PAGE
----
Trip ReportMoby Dick, and/or the Whale (book & trip report: Mt. Whitney plus Whitney Portal)
NPR has an occasional series called something like "Books You Must Read" which once featured Moby Dick, or The Whale by Herman Melville. The commentator described it as a classic tale of obsession, referring to Ahab and his pathological fixation on the Great White Whale.
"Hmmm..." I thought to myself, sitting at my desk at work, "I'm kind of obsessed with climbing. Maybe I should read this book." So when summer arrived I picked up a copy to bring along on climbing trips, something to read while settling into the sleeping bag at the end of a satisfying climbing day.
It took awhile to get through the book because, frankly, once you get into the thick of it there are some pretty tedious chapters. It's not ALL like that - certain parts really move, especially the early chapters, and then later whenever they meet other ships or whales out in the open seas - but the action chapters are interspersed with some LOONNNNGGGGGGGG stretches on whale taxonomy, whale anatomy, whale phylogeny, how to chase a whale, capture a whale, cut up and store different parts of a whale once you catch it, etc., etc., etc.
Soon I started to suspect that the REAL obsession here was Melville's towards whales, more than Ahab's towards Moby Dick. Well whatever, obsession is still obsession and how come I'm not climbing? By two-thirds of the way though the book I found myself speed-reading the whale-minutia chapters to get to the more interesting action chapters. But even then (*spoiler alert*) did you know they never actually catch up to Moby Dick until the very last part?!?! SIX HUNDRED pages of buildup about a Giant Evil White Whale and then it's all over in thirty pages!! After hearing about this classic all my life I was expecting a more sustained climax.
Nevertheless it was worth it and, in retrospect, very appropriate in light of a climbing trip later that summer.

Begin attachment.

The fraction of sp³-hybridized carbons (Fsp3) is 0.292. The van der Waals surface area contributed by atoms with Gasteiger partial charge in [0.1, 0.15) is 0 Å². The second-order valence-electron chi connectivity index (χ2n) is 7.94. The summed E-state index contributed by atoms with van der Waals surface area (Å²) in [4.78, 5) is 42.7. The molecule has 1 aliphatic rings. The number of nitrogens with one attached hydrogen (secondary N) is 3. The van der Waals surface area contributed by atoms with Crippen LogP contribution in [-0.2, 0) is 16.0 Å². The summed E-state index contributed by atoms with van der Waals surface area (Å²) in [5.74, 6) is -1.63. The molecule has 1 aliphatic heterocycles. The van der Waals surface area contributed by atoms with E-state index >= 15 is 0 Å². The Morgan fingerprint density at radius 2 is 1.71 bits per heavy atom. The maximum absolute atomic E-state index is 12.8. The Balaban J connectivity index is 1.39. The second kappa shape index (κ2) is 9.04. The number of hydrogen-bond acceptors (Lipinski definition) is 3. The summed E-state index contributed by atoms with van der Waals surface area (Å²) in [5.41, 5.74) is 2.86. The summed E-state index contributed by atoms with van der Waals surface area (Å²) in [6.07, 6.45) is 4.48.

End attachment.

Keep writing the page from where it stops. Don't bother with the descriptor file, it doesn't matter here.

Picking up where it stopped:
It turns out I was *almost* to the end of Moby Dick, or the Whale in August, when one of my favorite climbing partners and I got together to climb Mt. Whitney. Before leaving the Whitney Portal parking lot I liberated the last few chapters of Moby Dick, hermetically sealed them in a ziploc, and tossed them in my pack as we headed up the North Fork of Lone Pine Creek.
Mt Whitney was great.
We camped at Iceberg Lake and our strategy was to get up in the morning, do the deceptively short-looking yet (in my condition) actual 45 minute approach, and climb whatever route was less congested when we got there.
My dad's old Bulova wind-up alarm wristw#tch helped assure that we didn't oversleep.
We climbed the East Buttress.
The next day we hiked out and got down pretty early, scored a campsite at backpackers camp in Whitney Portal, and (back to the book report) that evening I finally got to the all-too-brief climax where Ahab & his unfortunate crew finally catch up to Moby Dick only to meet their near-complete demise.
Now, speaking of obsessions, one of MY obsessions ever since seeing a picture in Peter Croft's The Good, the Great, and the Awesome was to climb a route called Bony Fingers on The Whale at Whitney Portal. The siren call of a perfect finger crack!
The Whale at Whitney Portal: it really DOES look sort of like a breaching whale, doesn't it?
Maribel and I didn't have get back to the real world until Friday night, so the next morning we set out early on the 2-minute approach-drive to the trailhead and mellow hike up to the base of the route.
I'd been wanting to climb Bony Fingers for YEARS. What a rush. (Not that I was obsessed or anything. Nobody made me climb it. I can quit any time I want.) Maribel even let me lead all the pitches. What a great partner!
Getting down was a minor adventure, too. Beforehand when Maribel said (twice) she thought the rap took two ropes someone in the team wasn't listening very closely, but hey, we got down eventually and only had to leave one old runner and a bootied locker from a different route. (Who was it that said "It's not an adventure until something goes wrong."?)
(Beta note: There is/was a typo in the Croft book and, in fact, you do need two ropes to rappel. But that's obvious if you actually read the book instead of getting too excited and ignoring the text like I did. The more recent Bishop Area Climbs book corrects the typo.)
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